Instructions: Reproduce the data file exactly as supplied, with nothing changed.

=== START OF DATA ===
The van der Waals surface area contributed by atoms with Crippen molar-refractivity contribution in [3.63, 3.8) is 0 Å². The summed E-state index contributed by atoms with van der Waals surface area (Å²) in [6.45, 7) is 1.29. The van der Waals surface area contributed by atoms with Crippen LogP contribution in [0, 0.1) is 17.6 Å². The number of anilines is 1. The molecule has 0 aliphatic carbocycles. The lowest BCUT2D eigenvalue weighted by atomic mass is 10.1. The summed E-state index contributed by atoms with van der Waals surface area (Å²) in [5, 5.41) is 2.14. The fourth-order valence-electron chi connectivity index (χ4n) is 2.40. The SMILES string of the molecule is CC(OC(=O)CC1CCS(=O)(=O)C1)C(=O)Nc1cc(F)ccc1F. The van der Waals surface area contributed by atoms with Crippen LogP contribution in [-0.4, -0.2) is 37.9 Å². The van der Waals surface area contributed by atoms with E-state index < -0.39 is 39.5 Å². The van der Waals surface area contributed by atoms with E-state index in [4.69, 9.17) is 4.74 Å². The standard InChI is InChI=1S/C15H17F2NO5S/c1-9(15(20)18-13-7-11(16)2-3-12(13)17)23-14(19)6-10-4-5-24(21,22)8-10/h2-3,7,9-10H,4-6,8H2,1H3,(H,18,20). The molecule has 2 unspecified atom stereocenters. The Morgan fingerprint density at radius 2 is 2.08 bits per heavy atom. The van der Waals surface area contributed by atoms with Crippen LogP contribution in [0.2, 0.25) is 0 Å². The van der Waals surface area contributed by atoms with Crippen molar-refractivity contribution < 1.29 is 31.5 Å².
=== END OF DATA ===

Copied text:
The van der Waals surface area contributed by atoms with Crippen molar-refractivity contribution in [3.63, 3.8) is 0 Å². The summed E-state index contributed by atoms with van der Waals surface area (Å²) in [6.45, 7) is 1.29. The van der Waals surface area contributed by atoms with Crippen LogP contribution in [0, 0.1) is 17.6 Å². The number of anilines is 1. The molecule has 0 aliphatic carbocycles. The lowest BCUT2D eigenvalue weighted by atomic mass is 10.1. The summed E-state index contributed by atoms with van der Waals surface area (Å²) in [5, 5.41) is 2.14. The fourth-order valence-electron chi connectivity index (χ4n) is 2.40. The SMILES string of the molecule is CC(OC(=O)CC1CCS(=O)(=O)C1)C(=O)Nc1cc(F)ccc1F. The van der Waals surface area contributed by atoms with Crippen LogP contribution in [-0.4, -0.2) is 37.9 Å². The van der Waals surface area contributed by atoms with E-state index < -0.39 is 39.5 Å². The van der Waals surface area contributed by atoms with E-state index in [4.69, 9.17) is 4.74 Å². The standard InChI is InChI=1S/C15H17F2NO5S/c1-9(15(20)18-13-7-11(16)2-3-12(13)17)23-14(19)6-10-4-5-24(21,22)8-10/h2-3,7,9-10H,4-6,8H2,1H3,(H,18,20). The molecule has 2 unspecified atom stereocenters. The Morgan fingerprint density at radius 2 is 2.08 bits per heavy atom. The van der Waals surface area contributed by atoms with Crippen LogP contribution in [0.2, 0.25) is 0 Å². The van der Waals surface area contributed by atoms with Crippen molar-refractivity contribution < 1.29 is 31.5 Å².